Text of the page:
Aluminum and Prevention of Alzheimer's Disease
January 02, 2008
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Alzheimer's Disease (AD) is a terrible illness and a major public health problem. Five percent of people over 65 have a severe case and another 10% have a mild to moderate degree of AD.
The cause of AD is unknown. However, environmental influences appear to be important. Aluminum is a widely recognized nerve toxin. It has been found in increased concentrations in all AD affected tissue. Recent scientific studies provide four independent lines of compelling evidence that implicate aluminum's role in the cause of AD.
Laboratory observations of the learning and memory performance of animals support the association. If aluminum is directly injected into the brain of sensitive species such as cats and rabbits, they will have delayed memory and learning impairment. They will then develop altered muscle control, muscle jerks, and seizures. Their illness is very similar to AD in humans. Aluminum also induces neurochemical changes. Abnormal accumulation of aluminum has been found in at least four sites in the AD-affected brain.
Environmental aluminum is linked to increased rates of AD. Aluminum is a common constituent of the environment and has no recognized biologic function. It is absorbed primarily through the intestine but also through the lungs and skin. Seven studies have related elevated aluminum concentrations in drinking water to an increased incidence of AD.
Of more practical importance is a case-control study which looked at the association of AD and lifetime exposure to aluminum in antiperspirants and antacids. Scientists found a direct correlation. The more antiperspirant that was used, the more likely the person would develop AD. The same held true for aluminum antacids. The risk in high users was as high as 300%.
There is another line of independent evidence that shows aluminum is associated with the cause of AD. If persons affected with AD are given a compound which binds aluminum and helps to remove it from their body, they deteriorate at much slower rates compared to those who do not receive the binder.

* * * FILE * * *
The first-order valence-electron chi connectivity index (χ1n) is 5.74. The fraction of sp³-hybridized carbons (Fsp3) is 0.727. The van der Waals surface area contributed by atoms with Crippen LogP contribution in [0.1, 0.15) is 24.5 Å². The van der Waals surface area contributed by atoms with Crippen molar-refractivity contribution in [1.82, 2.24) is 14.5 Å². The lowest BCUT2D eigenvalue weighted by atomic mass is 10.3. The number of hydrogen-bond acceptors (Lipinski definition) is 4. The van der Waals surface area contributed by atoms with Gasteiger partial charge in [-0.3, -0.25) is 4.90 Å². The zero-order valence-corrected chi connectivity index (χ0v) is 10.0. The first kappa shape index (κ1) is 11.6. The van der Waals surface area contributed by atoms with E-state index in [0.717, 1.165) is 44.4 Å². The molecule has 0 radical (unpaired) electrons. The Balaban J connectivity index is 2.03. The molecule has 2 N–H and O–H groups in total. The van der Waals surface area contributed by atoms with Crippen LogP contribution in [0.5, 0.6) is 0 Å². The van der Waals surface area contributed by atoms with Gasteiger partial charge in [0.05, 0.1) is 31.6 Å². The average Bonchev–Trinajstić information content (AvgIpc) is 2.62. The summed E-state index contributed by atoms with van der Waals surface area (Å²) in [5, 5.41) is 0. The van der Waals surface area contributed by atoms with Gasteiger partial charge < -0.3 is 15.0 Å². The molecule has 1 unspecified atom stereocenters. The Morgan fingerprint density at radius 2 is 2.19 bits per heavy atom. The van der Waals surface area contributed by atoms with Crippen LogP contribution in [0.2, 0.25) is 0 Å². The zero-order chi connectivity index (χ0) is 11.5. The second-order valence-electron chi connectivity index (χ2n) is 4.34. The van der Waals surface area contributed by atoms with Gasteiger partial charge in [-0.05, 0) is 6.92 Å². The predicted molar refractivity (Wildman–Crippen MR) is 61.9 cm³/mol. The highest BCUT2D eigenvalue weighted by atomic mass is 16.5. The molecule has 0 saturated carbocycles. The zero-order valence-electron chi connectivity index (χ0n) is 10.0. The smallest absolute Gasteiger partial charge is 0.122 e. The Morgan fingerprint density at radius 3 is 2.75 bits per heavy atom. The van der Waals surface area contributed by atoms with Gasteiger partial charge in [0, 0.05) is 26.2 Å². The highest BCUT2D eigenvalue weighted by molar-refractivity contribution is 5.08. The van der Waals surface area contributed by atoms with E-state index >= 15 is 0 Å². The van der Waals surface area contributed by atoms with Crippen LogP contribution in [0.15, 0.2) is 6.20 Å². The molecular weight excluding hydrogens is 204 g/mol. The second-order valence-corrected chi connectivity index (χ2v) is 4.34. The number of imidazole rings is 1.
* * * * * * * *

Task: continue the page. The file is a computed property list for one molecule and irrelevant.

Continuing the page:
Science still has quite a few years of research before it can definitely state that aluminum causes AD. However, the above items of evidence should encourage us to limit our aluminum intake if we hope to avoid this horribly devastating illness. There are several practical recommendations that can be used:
1. Avoid antiperspirants. Nearly all anti-perspirants have aluminum salts which are absorbed into your body. An effective alternative would be to vigorously wash your armpits daily with an effective and gentle antibacterial soap like Lever 2000. Dial would also work but is not as gentle to your skin. If odor is still a problem one could use a deodorant. Deodorants with clay do not have aluminum salts in them and pose no threat and can hep some with perspiration. Oral chlorophyll pills can also help reduce body odor and can help eliminate the need for deodorants.
2. Avoid aluminum containing antacids. The main ones are Mylanta and Maalox. Acceptable alternatives include Tums and Rolaids which are pure calcium and also help to build dense bones.
3. Avoid using food in aluminum cans. The cans have a protective food liner, but this liner can deteriorate over time and allow aluminum from the can to seep into the food. Any tomato containing products are especially vulnerable. It would also be wise to avoid soda in cans. Try to use the glass bottle containers if at all possible.
4. Avoid cooking in aluminum cookware and any cookware that is coated with a non-stick finish that is cracked. Stainless steel is the better, and ceramic or porcelain is the best.